Ever wonder why your children will eat only a few bites of dinner but have no problem scarfing down a big bowl of ice cream?
Blame it on their growing bones.
New research suggests that children who are growing rapidly have a higher preference for sweets than children growing at a slower rate.
Researchers gave 143 children ages 11 to 15 sugar-water and orange Kool-Aid with increasing levels of sweetness. Then they classified the children into two groups: high preference or low preference for sweetness.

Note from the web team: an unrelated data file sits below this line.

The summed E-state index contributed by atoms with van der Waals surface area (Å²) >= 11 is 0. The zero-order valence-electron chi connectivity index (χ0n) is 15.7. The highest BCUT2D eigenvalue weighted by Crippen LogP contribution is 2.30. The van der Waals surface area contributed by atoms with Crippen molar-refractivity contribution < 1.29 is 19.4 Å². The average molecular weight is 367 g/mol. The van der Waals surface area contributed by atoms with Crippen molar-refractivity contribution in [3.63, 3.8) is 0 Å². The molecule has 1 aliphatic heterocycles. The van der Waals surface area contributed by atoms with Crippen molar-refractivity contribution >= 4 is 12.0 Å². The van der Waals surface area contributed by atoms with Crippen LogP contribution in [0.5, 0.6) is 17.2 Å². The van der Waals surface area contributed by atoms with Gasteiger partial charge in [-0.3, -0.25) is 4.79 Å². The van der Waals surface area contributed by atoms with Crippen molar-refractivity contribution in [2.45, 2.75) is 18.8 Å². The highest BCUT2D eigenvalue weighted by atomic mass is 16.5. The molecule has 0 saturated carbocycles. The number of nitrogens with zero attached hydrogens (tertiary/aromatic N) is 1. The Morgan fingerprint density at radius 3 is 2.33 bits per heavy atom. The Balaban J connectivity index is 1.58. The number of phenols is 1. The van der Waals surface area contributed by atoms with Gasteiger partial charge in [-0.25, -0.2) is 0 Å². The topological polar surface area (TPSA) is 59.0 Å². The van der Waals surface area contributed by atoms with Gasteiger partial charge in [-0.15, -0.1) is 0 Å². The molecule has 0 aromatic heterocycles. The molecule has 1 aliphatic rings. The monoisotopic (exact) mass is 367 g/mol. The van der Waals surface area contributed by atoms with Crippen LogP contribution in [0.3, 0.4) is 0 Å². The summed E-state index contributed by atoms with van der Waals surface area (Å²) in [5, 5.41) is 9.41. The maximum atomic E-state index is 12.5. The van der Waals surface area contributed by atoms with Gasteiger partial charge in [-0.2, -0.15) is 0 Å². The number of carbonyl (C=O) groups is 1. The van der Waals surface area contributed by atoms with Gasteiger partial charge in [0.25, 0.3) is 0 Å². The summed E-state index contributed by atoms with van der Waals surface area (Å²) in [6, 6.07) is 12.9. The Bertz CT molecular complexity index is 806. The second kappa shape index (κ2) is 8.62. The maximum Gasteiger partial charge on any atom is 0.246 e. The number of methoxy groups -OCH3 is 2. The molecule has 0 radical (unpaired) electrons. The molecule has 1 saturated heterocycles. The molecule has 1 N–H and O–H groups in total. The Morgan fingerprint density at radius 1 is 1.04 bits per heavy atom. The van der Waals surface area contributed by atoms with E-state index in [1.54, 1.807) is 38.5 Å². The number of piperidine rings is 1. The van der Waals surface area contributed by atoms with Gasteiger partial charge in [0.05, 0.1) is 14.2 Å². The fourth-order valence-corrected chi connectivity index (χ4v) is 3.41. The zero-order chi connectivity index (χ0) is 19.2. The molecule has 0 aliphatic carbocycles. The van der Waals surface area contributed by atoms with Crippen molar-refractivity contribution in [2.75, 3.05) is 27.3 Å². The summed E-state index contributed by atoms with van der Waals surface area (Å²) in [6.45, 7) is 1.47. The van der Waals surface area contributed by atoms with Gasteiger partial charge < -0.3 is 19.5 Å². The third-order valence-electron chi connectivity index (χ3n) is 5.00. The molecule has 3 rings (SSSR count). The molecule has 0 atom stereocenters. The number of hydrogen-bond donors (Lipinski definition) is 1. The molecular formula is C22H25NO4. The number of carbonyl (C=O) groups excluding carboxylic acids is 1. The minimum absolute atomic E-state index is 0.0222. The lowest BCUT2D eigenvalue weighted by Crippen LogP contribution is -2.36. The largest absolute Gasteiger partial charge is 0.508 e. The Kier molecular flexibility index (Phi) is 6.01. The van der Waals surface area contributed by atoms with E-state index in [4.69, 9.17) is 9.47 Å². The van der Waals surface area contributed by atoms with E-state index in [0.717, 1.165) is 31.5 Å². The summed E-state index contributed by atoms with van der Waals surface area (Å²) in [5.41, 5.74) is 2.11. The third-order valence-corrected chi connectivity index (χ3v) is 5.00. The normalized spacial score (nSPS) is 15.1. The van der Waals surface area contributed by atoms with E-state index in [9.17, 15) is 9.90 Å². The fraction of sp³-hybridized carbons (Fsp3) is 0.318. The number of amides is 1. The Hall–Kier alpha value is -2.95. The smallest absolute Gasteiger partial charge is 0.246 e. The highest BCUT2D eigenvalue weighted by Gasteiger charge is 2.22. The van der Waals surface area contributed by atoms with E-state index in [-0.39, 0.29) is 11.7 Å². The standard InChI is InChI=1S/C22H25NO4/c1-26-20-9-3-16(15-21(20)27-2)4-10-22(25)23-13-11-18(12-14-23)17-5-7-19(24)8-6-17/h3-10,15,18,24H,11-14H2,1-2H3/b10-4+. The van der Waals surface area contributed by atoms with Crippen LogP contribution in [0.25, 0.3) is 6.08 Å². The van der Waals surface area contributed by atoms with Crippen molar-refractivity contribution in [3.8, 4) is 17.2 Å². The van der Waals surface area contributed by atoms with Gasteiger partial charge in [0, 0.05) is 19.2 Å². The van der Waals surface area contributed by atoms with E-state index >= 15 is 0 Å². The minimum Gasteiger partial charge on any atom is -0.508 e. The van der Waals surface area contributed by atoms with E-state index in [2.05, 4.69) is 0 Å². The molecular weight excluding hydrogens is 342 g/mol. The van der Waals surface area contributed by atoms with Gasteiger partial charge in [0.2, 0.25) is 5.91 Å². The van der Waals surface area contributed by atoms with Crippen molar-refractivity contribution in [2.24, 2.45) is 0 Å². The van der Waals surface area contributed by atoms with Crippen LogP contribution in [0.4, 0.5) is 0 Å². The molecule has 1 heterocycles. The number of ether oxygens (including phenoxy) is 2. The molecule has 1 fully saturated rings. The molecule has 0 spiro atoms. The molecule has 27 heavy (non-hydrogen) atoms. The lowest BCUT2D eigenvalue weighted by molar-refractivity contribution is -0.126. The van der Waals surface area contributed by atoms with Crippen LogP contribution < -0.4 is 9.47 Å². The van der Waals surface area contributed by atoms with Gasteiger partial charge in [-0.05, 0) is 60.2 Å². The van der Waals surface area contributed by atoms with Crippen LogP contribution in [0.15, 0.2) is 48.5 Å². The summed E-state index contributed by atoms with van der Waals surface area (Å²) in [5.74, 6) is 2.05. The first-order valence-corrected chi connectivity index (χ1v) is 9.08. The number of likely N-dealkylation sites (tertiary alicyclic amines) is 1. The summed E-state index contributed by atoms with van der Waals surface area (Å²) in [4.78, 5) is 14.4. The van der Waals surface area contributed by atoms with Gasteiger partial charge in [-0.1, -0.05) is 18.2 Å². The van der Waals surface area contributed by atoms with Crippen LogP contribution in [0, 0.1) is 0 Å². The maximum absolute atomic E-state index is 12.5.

They found that children who had the highest levels of a biomarker for bone growth (type I collagen cross-linked N-telopeptides) in their urine were most likely to be in the group that liked the sweetest drinks.